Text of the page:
The Deuteronomic Reform
© Charles Chandler
If that's what actually happened, and if that was the story that was presented to King Josiah in ,1 why did he change it all around, and into the form that has been passed down to us?
First, we should consider that to Josiah, the Hebrew literary tradition was effectively just lore — there was no guarantee that any of it was fact. He would have been well aware that the Hebrews had been the underdogs the majority of the time, and that they had obfuscated their history to escape persecution under Egyptian governors. So in the 600 years that had passed, there was no telling which passages were historically accurate, which were obfuscated, and which were pure story-telling.
Second, he would have found four different stories of the conquest of Canaan, by the Hyksos, by Joshua, by Moses' followers, and then by Merneptah. He might have suspected that they all described the same events, just told from different points of view. But distinguishing among them would have been particularly difficult, if we take a close look at the events just prior to the last conquest, by Merneptah, followed by the repopulation of the Judaean Mountains by the Canaanites.
Ramesses moved the capital to the delta region, and ruled from Pi-Ramses, which the Canaanites apparently helped to build. Under the circumstances, there was more to this than just wanting to live closer to the coast. Previously, the capital had been at Thebes, which was controlled by the Amun cult. In the delta, Ra and Atum were more popular, both of which were associated with Sun worship. The fusion of these gods into the Amun-Ra deity theoretically unified the entire country under one religion, and under one religious leader (i.e., the pharaoh), but regional differences were still present, and clearly the delta cults were a focus during this period.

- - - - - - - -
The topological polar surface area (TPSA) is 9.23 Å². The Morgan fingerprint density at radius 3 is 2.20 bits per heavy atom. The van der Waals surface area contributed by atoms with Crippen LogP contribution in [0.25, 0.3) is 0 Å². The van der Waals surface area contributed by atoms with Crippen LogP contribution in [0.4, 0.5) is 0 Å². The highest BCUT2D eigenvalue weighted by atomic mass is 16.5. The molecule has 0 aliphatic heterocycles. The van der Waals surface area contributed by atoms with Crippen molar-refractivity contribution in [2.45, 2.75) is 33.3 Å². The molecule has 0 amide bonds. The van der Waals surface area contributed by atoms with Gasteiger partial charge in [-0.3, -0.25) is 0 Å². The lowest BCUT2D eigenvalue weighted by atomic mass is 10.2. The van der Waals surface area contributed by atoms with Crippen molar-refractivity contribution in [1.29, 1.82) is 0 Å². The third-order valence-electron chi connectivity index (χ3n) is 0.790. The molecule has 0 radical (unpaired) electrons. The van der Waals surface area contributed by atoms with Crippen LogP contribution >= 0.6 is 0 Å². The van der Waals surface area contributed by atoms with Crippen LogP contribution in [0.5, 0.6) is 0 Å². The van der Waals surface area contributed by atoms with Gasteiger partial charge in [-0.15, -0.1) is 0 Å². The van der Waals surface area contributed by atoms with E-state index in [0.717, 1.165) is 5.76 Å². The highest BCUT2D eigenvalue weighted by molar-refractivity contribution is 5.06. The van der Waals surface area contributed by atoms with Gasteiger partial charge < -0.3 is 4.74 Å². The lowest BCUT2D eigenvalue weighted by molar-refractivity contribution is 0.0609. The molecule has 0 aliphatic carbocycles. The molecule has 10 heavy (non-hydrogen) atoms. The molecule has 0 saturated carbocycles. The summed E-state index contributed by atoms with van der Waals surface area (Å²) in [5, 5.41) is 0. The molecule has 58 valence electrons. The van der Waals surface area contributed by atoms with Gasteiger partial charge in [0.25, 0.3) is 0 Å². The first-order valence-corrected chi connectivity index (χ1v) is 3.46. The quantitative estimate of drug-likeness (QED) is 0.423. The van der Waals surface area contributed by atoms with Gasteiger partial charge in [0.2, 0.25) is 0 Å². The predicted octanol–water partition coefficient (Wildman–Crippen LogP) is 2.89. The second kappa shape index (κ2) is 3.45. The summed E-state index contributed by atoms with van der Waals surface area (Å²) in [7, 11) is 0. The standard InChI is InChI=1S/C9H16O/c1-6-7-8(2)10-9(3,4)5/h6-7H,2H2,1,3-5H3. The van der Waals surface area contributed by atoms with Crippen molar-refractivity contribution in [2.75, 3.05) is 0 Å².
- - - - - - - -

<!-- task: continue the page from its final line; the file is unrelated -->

Moving the capital to the delta can be interpreted in two different ways. First, it can be seen as Ramesses favoring the Sun gods. Second, it can be seen as Ramesses being concerned about the power and independence of the Ra and Atum cults, demanding his presence to keep things from getting out of hand.
Then, if we consider what else was going on at the time, it takes on another significance. The Amarna heresy had been suppressed, and the surviving Atenists had been exiled to Canaan, where they converted enough Habirus to establish the first Hebrew nation. People not wanting to convert to Atenism had sought refuge in the delta, which was the home of the Sun gods. And Ramesses moved the capital to the delta to ride herd over them. This paints a picture of a more general shift, away from the Amun cult, and toward Sun worship. So the difference between the Hebrews and the Canaanites wasn't a difference in kind, but rather, a matter of degree, depending on just how far they went in their Sun worship.
Now let's look at this through the eyes of Josiah. He reads this story of Moses bringing a new faith to the Habirus from Egypt, which has many thinly veiled references to Sun worship. Then he reads another story of Sun worshipers in Goshen returning to their ancestral homeland in Canaan. This might have sounded like the same story. And he saw yet another account of the conquest of Canaan by Joshua. And yet another of the migration of the Hyksos, who were sun-worshipers. If Josiah suspected that there was really only one conquest, he would have concluded that there were four different chroniclers telling the same story from four different perspectives, and the accounts had been obfuscated to hide the true identity of the Hebrews.